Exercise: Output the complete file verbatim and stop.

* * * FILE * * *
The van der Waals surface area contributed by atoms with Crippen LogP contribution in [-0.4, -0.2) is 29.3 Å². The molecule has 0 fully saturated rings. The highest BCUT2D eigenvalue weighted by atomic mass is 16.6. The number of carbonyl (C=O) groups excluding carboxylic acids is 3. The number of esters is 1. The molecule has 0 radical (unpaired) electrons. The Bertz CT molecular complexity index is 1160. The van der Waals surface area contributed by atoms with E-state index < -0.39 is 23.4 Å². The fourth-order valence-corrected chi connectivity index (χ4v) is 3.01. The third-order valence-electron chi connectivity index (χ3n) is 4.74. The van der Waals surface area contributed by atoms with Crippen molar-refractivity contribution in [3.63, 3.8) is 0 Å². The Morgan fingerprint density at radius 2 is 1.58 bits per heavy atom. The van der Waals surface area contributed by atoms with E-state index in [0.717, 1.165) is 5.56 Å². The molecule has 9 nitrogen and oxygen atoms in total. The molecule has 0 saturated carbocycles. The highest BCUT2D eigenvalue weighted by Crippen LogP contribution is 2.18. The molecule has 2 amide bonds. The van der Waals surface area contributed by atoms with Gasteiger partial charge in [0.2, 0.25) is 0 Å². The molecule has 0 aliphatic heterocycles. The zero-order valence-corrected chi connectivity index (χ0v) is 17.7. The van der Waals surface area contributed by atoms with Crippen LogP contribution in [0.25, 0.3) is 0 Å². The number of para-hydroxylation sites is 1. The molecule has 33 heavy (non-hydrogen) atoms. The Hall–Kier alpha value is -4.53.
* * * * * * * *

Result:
The van der Waals surface area contributed by atoms with Crippen LogP contribution in [-0.4, -0.2) is 29.3 Å². The molecule has 0 fully saturated rings. The highest BCUT2D eigenvalue weighted by atomic mass is 16.6. The number of carbonyl (C=O) groups excluding carboxylic acids is 3. The number of esters is 1. The molecule has 0 radical (unpaired) electrons. The Bertz CT molecular complexity index is 1160. The van der Waals surface area contributed by atoms with E-state index < -0.39 is 23.4 Å². The fourth-order valence-corrected chi connectivity index (χ4v) is 3.01. The third-order valence-electron chi connectivity index (χ3n) is 4.74. The van der Waals surface area contributed by atoms with Crippen molar-refractivity contribution in [3.63, 3.8) is 0 Å². The Morgan fingerprint density at radius 2 is 1.58 bits per heavy atom. The van der Waals surface area contributed by atoms with E-state index in [0.717, 1.165) is 5.56 Å². The molecule has 9 nitrogen and oxygen atoms in total. The molecule has 0 saturated carbocycles. The highest BCUT2D eigenvalue weighted by Crippen LogP contribution is 2.18. The molecule has 2 amide bonds. The van der Waals surface area contributed by atoms with Gasteiger partial charge in [0.2, 0.25) is 0 Å². The molecule has 0 aliphatic heterocycles. The zero-order valence-corrected chi connectivity index (χ0v) is 17.7. The van der Waals surface area contributed by atoms with Crippen LogP contribution in [0.25, 0.3) is 0 Å². The number of para-hydroxylation sites is 1. The molecule has 33 heavy (non-hydrogen) atoms. The Hall–Kier alpha value is -4.53.